Amy Tan's novel, The Joy Luck Club, is a very exceptional piece of literature. What made this book so incomparable was five different criteria; cultural examination, relevance over time, a lesson taught, thick description, and multiple characters with one singular idea behind the novel. Amy Tan is unquestionably credible as an ethnic writer.
Adaption, change, holism, expressions, and how culture is used to survive... all cultural examination. Tan does a good job of this in the novel. Such as, "...In America, nobody says you have to keep the circumstances somebody else gives you. She learned these things, but I couldn't teach her about Chinese character ... How not to show your own thoughts, to put your feelings behind your face so you can take advantage of hidden opportunities... . Why Chinese thinking is best." In this quote Tan shows that American's and Chinese have very different ways of thinking. An exceptional form of cultural examination.
Relevance over time is how applicable something is to a given matter even after generations have past. Amy shows a sign of relevance over time here, "...And then it occurs to me. They are frightened. In me, they see their own daughters, just as ignorant... . They see daughters who grow impatient when their mothers talk in Chinese..." Shown here was how Jing-mei perceives the mother-daughter gap from both sides, this double perception ultimately serves not to accentuate the gap, but to bridge it. Throughout the novel, Jing-mei provides the connecting voice between the generations. She tells both the story of an American-born daughter longing for independence and the story of her mother.
A moral is a message conveyed or lesson learned from a story or event. Tan illustrates this here, "I ... looked in the mirror.... I was strong. I was pure. I had genuine thoughts inside that no one could see, that no one could ever take away from me. I was like the wind... . And then I draped the large embroidered red scarf over my face and covered these thoughts up. But underneath the scarf I still knew who I was. I made a promise to myself: I would always remember my parents' wishes, but I would never forget myself." In this quote, strength gives Lindo the power to endure the hardships that a restrictive and patriarchal society forces upon her.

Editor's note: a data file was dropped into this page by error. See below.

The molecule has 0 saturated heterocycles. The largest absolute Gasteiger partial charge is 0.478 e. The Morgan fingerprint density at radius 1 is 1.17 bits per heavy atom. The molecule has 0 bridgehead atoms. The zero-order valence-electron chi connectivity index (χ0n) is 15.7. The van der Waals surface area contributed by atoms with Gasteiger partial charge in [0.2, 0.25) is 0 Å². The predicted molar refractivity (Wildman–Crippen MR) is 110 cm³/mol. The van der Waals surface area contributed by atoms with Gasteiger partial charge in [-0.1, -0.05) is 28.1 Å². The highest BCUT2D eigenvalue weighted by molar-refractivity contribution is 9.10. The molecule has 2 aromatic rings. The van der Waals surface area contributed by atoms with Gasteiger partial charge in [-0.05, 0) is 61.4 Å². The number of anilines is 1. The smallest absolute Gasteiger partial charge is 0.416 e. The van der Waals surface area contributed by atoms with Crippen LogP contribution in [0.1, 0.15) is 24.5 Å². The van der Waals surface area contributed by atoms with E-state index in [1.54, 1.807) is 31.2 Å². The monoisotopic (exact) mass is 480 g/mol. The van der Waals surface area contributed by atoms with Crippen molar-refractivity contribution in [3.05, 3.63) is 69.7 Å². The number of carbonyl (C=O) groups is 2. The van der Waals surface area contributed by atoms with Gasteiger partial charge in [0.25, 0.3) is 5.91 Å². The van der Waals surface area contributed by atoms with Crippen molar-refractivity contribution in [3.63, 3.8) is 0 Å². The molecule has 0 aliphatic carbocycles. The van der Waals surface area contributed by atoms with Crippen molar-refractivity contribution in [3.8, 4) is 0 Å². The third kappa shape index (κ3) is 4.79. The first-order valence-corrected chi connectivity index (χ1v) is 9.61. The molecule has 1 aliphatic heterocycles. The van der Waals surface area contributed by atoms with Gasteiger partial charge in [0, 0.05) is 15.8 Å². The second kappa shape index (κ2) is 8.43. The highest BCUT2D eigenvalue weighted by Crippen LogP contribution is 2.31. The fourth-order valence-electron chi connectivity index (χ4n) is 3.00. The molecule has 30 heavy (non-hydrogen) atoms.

Exposition, argumentation, and narration... all forms of thick description. The reader sees this in the novel in various places, one such is here, "Her wisdom is like a bottomless pond. You throw stones in and they sink into the darkness and dissolve. Her eyes looking back do not reflect anything. I think this to myself even though I love my daughter. She and I have shared the same body..." This quotation comes from the beginning of Ying-ying St. Clair's second narrative, "Waiting Between the Trees." Seeing her daughter Lena in a painful marriage, Ying-ying resents her daughter's stubborn refusal to learn from her the Chinese ways of thinking, which Ying-ying regards as wiser than the American ways.
Many different characters, but one singular idea... mother daughter relationships. This criteria is shown all through the novel, and especially here, "A mother is best. A mother knows what is inside you," she said... . "A psyche-atricks will only make you hulihudu, make you see heimongmong." Back home, I thought about what she said... ." This quotation is from Rose Hsu Jordan's story "Without Wood." Rose and her mother An-mei sit in church and speak about Rose's visits to the psychiatrist. Challenging her daughter's adherence to what she feels is an odd Western convention, An-mei asks Rose why she feels she must tell a psychiatrist, a complete stranger, about her marital woes, when she refuses to confide in her mother about them. Linguistic barriers between Chinese and American cultures are especially prominent in this section of the novel, "American Translation."
The main idea of this novel is getting the reader to look at the characters lives in both their eyes, and the readers eyes. Creating an evaluation of life. The reason a person evaluates, is to improve what they do. Therefore, evaluating a book on different cultures though having the same problems, seems like an exceptional set-up for advancement.
While many think the Joy Luck Club is quite a wonderful novel, there are also many that believe the book, and Amy Tan are garbage. Some have even said the book is feminist and portrays negative Chinese male characters and stereotypes.
Amazing, outstanding, literary masterpiece... Amy Tan's the Joy Luck Club is and extravagant novel. Because the book hit home with so many readers, it was a top seller. Over 2,000,000 copies were sold, Tan received $1.23 million for the paperback rights, and it has been translated into seventeen languages--including Chinese.